Norwegian on February 26, 2014 at 5:31 PM

Once again, mobilized troops? Recalled ambassadors? Stopped trade? Any of the things that we traditionally associate with a run-up to war…?

JohnGalt23 on February 26, 2014 at 5:36 PM

We are now on the verge of 2 major wars with Russia and China

golembythebay on February 26, 2014 at 5:00 PM
Really??? Ambassadors been recalled, have they? Troops been mobilized? Industry been put on war footing? china dumping our debt? Russia cutting off European gas and oil supplies?

Or are you, as is far more likely, merely speaking from your rectum…?

JohnGalt23 on February 26, 2014 at 5:03 PM

Since Obama’s presidency China has turned into 1800′s Germany, seeking to reunify “lost lands”, and acting in an increasingly aggressive manner, going so far as to establish military zones as a prelude to seize entire waterways in which a large majority of the worlds goods are traded from. After showing his weak hand, Obama then makes vague useless threats, thus setting the stage for a major confrontation.

Same situation in Russia, now we have the groveling uber dove Kerry threatening a autocratic KGB nutjob who probably cries himself to sleep at the loss of the USSR with war.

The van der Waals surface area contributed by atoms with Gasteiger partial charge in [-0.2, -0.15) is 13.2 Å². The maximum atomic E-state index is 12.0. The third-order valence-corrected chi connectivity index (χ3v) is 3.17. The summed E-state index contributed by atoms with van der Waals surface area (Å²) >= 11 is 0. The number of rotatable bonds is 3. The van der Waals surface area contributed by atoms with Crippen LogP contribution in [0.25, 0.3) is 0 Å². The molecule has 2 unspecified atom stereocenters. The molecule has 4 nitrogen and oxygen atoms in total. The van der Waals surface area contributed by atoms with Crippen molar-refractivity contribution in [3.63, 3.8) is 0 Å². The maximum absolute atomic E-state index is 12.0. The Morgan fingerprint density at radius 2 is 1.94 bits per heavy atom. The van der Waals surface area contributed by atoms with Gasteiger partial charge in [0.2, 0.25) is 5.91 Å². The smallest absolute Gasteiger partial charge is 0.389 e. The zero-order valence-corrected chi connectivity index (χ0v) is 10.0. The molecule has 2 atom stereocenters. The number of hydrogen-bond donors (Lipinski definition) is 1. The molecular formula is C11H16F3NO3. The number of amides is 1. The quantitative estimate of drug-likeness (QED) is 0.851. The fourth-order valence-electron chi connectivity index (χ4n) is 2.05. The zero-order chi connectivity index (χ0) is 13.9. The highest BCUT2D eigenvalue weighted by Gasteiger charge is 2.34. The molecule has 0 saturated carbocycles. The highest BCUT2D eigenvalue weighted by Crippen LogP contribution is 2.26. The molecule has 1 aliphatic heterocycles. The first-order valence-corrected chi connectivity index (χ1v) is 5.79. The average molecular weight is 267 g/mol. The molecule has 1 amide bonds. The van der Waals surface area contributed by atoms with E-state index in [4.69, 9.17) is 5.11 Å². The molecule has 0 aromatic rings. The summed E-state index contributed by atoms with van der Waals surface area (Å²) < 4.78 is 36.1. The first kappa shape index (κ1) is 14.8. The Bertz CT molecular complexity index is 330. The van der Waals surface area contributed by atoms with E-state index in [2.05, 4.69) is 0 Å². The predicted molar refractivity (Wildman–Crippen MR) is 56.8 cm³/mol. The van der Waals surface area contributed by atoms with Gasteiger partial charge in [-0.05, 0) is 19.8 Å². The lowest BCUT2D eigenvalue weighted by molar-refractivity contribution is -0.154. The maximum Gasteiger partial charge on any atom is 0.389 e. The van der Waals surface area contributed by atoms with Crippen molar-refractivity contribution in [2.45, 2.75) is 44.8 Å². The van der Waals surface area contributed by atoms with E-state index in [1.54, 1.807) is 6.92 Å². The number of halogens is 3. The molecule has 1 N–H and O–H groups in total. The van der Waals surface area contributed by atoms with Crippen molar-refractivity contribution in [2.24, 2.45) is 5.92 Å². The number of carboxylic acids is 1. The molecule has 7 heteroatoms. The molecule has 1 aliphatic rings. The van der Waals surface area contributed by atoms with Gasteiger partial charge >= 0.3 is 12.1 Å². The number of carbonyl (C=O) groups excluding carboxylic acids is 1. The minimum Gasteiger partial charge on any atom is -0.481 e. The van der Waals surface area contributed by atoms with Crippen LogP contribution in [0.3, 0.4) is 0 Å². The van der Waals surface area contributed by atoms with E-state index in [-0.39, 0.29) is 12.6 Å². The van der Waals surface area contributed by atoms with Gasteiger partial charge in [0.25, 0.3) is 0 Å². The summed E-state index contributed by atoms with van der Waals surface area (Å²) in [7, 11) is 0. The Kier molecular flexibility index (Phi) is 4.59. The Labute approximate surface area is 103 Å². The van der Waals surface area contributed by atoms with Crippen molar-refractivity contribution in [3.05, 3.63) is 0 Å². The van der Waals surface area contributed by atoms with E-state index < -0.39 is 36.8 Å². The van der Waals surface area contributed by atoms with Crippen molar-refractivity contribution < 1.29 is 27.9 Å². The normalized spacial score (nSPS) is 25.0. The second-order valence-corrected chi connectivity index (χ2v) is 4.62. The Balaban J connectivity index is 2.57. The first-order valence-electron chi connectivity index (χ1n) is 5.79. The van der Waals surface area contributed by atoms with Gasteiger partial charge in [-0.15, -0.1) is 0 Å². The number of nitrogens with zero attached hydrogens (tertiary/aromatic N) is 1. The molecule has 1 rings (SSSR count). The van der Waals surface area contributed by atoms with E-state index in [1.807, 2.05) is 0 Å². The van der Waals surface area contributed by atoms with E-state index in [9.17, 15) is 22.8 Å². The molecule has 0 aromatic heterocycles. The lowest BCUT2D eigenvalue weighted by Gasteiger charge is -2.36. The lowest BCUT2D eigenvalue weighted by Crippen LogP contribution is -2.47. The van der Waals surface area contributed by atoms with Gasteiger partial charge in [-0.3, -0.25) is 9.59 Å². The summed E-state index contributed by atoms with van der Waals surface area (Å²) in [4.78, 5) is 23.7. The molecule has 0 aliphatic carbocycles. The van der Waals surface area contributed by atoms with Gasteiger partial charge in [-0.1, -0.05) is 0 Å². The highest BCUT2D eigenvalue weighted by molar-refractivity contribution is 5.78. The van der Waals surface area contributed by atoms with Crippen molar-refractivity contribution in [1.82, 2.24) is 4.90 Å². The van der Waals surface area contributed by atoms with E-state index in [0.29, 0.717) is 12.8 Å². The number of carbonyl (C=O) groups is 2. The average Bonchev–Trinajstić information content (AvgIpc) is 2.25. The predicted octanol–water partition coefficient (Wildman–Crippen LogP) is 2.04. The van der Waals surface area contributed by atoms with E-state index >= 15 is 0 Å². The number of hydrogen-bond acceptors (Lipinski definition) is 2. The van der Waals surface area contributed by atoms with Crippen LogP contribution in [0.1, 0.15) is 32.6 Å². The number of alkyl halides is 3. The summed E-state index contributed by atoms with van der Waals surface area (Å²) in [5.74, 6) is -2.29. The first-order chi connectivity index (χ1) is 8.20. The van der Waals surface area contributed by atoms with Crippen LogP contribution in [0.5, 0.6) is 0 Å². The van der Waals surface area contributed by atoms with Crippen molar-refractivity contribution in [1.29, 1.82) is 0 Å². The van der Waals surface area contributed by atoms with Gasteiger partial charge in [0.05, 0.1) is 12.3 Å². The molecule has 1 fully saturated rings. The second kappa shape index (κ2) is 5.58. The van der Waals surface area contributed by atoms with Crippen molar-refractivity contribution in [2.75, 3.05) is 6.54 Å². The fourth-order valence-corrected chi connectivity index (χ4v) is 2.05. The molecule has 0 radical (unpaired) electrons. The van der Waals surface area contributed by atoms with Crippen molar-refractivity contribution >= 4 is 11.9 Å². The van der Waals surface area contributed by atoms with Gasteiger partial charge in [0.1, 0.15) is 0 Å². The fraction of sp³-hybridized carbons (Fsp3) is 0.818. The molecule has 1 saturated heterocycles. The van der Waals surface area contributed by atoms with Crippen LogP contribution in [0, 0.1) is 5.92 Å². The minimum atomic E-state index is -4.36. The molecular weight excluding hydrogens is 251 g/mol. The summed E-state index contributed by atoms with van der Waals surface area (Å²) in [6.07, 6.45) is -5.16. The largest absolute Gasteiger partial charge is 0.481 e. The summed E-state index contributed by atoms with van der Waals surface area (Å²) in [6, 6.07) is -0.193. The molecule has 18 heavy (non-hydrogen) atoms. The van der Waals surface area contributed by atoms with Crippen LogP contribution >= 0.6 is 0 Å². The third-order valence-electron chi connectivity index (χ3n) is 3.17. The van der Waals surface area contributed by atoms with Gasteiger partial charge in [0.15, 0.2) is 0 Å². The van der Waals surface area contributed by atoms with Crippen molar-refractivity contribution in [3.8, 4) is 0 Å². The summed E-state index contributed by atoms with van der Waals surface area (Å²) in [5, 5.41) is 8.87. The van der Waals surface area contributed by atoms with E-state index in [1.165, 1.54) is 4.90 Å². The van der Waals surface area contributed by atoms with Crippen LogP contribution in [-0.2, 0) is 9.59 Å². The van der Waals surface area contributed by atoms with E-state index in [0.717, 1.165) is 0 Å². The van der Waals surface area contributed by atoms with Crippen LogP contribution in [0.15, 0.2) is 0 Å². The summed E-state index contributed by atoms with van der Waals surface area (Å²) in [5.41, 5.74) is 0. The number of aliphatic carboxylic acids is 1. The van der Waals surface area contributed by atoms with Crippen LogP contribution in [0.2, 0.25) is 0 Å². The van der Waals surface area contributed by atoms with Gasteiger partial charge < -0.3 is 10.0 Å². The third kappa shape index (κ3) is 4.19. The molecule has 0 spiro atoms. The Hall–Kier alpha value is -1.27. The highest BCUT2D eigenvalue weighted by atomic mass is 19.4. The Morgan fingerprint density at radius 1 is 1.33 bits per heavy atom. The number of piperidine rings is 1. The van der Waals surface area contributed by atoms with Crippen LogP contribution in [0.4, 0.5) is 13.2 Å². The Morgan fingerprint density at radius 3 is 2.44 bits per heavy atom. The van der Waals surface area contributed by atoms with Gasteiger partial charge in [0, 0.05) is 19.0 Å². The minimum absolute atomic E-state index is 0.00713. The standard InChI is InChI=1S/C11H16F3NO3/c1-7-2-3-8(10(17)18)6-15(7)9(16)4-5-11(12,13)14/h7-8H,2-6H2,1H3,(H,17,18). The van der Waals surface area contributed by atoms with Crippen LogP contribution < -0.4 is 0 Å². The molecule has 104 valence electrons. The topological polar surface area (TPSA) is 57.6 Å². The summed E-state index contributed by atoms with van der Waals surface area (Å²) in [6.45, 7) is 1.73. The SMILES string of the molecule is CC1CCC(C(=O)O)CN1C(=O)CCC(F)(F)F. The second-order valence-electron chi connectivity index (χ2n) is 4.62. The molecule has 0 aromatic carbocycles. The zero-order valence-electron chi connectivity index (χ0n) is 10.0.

Paul and Obama are 2 sides of the same coin, weakness invited these stand-offs

golembythebay on February 26, 2014 at 5:38 PM

…a threat to close the straits of Istanbul to Russian ships if Russia intervenes militarily in Ukraine.

Steve Z on February 26, 2014 at 5:24 PM

Would Turkey actually fire on Russian ships? Turkey, nor Europe, nor NATO can take on Russia without the intervention of the US.

I believe that Putin is willing to go to war over the Crimea as his minister recently said. I’m not sure that we are nor should we.

Kaffa on February 26, 2014 at 5:39 PM

Maybe the Chinese can pick up the slack for a change.

Bmore on February 26, 2014 at 5:21 PM

Historically they don’t really get very involved in conflicts beyond their own borders.

DarkCurrent on February 26, 2014 at 5:43 PM

Paul’s attempts to finagle and finesse his fathers isolationist worldview by twisting himself into verbal pretzels to explain why we shouldn’t get involved in every geopolitical affair is quickly wearing thin with me. Don’t insult my intelligence and pretend there is a valid reason why you don’t want to wade into this affair, just say “it’s none of our business i’m an isolationist” and leave it at that. Playing the GOP base like a mark at a carnival is no way to go about it.

golembythebay on February 26, 2014 at 5:44 PM

Since Obama’s presidency China has turned into 1800′s Germany, seeking to reunify “lost lands”, and acting in an increasingly aggressive manner, going so far as to establish military zones as a prelude to seize entire waterways in which a large majority of the worlds goods are traded from.

golembythebay on February 26, 2014 at 5:38 PM

Seize entire waterways… with their one aircraft carrier. A used aircraft carrier, at that. (I wonder if they got it from Cal Worthington.)